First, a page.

It's an ongoing problem in New Jersey that continues to get worse.

As more and more towns try to do more with less, struggling to provide necessary programs and services with limited financial resources, volunteer and paid fire departments in towns across the Garden State are finding it increasingly difficult to attract and retain members.

Help is available through a federal program.

The Federal Emergency Management Agency is providing Staffing for Adequate Fire and Emergency Response, or SAFER, grant money to professional fire companies as well as groups and organizations that help to attract volunteer firefighters across the Garden State.

According to Ed Donnelly, the president of the New Jersey Firefighters Mutual Benevolent Association, these funds are critically important to helping fire companies remain properly staffed to deal with fires and other emergencies in their local communities.

“It really tries to take these departments and help them out financially with getting the staffing, but it also takes into consideration the standards that should be met by every fire department operating today," Donnelly said.

SAFER grants not only can be used to hire new firefighters, they can also be used to rehire firefighters that have been laid off and to fill positions vacated through attrition.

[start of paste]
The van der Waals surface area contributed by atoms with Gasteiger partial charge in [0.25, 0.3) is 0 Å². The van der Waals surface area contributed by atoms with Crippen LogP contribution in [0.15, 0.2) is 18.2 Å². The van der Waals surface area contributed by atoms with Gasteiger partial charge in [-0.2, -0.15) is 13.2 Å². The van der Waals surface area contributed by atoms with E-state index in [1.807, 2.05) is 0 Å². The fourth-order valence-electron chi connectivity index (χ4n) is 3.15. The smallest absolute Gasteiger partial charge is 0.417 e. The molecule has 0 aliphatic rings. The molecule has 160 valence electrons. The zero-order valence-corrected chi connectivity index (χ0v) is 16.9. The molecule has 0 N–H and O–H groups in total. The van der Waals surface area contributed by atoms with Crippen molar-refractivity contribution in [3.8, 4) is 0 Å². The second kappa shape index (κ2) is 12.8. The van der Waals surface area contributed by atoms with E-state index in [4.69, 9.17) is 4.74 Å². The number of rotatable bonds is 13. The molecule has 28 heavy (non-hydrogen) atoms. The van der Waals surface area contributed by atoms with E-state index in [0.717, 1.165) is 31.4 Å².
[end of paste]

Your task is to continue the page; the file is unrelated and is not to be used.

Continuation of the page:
Donnelly stressed this is extremely important because "recruiting and retaining volunteer firefighters in our day today with the economy the way it is has been really tough."

He said the grants have allowed numerous Jersey fire companies, including those in Trenton, East Orange, Paterson and Elizabeth to maintain their ranks “and manpower at levels that are absolutely more safe."

Donnelly noted New Jersey Congressman Bill Pascrell was the original driving force behind creating the SAFER grant program in New Jersey and across the country decades ago.

A total of $350 million in SAFER grant funding is made available through FEMA every year.

You can contact reporter David Matthau at

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